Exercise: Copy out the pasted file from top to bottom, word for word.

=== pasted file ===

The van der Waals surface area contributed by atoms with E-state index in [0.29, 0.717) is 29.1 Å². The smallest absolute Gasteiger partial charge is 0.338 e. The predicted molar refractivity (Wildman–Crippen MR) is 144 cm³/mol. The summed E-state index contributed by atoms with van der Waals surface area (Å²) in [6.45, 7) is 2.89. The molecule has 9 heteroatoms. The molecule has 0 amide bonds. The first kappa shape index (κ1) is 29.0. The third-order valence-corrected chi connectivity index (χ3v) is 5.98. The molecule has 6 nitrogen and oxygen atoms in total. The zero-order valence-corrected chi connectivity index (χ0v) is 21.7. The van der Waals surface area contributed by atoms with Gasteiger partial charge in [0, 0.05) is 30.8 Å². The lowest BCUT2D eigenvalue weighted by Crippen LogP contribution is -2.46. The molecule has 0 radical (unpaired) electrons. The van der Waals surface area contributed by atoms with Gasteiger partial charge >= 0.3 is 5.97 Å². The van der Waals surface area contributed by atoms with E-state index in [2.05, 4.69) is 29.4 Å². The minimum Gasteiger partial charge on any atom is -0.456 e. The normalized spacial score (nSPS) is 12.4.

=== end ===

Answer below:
The van der Waals surface area contributed by atoms with E-state index in [0.29, 0.717) is 29.1 Å². The smallest absolute Gasteiger partial charge is 0.338 e. The predicted molar refractivity (Wildman–Crippen MR) is 144 cm³/mol. The summed E-state index contributed by atoms with van der Waals surface area (Å²) in [6.45, 7) is 2.89. The molecule has 9 heteroatoms. The molecule has 0 amide bonds. The first kappa shape index (κ1) is 29.0. The third-order valence-corrected chi connectivity index (χ3v) is 5.98. The molecule has 6 nitrogen and oxygen atoms in total. The zero-order valence-corrected chi connectivity index (χ0v) is 21.7. The van der Waals surface area contributed by atoms with Gasteiger partial charge in [0, 0.05) is 30.8 Å². The lowest BCUT2D eigenvalue weighted by Crippen LogP contribution is -2.46. The molecule has 0 radical (unpaired) electrons. The van der Waals surface area contributed by atoms with Gasteiger partial charge >= 0.3 is 5.97 Å². The van der Waals surface area contributed by atoms with E-state index in [2.05, 4.69) is 29.4 Å². The minimum Gasteiger partial charge on any atom is -0.456 e. The normalized spacial score (nSPS) is 12.4.